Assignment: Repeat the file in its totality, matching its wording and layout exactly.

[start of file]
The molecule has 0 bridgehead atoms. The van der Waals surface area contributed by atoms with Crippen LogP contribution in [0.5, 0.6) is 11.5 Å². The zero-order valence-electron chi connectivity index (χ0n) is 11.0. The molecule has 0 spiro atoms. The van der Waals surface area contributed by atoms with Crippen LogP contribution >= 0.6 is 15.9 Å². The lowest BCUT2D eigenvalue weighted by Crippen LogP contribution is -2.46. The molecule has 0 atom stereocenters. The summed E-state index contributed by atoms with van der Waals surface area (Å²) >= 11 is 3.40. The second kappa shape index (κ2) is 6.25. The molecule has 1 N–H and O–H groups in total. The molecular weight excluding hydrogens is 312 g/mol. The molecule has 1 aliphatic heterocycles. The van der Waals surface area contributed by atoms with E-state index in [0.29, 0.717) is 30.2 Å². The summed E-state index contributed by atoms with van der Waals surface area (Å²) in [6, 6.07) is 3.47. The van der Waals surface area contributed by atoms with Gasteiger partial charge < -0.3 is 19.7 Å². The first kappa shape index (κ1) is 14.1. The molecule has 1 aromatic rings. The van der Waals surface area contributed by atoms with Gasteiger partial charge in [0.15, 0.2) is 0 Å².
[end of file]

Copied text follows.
The molecule has 0 bridgehead atoms. The van der Waals surface area contributed by atoms with Crippen LogP contribution in [0.5, 0.6) is 11.5 Å². The zero-order valence-electron chi connectivity index (χ0n) is 11.0. The molecule has 0 spiro atoms. The van der Waals surface area contributed by atoms with Crippen LogP contribution >= 0.6 is 15.9 Å². The lowest BCUT2D eigenvalue weighted by Crippen LogP contribution is -2.46. The molecule has 0 atom stereocenters. The summed E-state index contributed by atoms with van der Waals surface area (Å²) >= 11 is 3.40. The second kappa shape index (κ2) is 6.25. The molecule has 1 N–H and O–H groups in total. The molecular weight excluding hydrogens is 312 g/mol. The molecule has 1 aliphatic heterocycles. The van der Waals surface area contributed by atoms with E-state index in [0.29, 0.717) is 30.2 Å². The summed E-state index contributed by atoms with van der Waals surface area (Å²) in [6, 6.07) is 3.47. The van der Waals surface area contributed by atoms with Gasteiger partial charge < -0.3 is 19.7 Å². The first kappa shape index (κ1) is 14.1. The molecule has 1 aromatic rings. The van der Waals surface area contributed by atoms with Gasteiger partial charge in [0.15, 0.2) is 0 Å².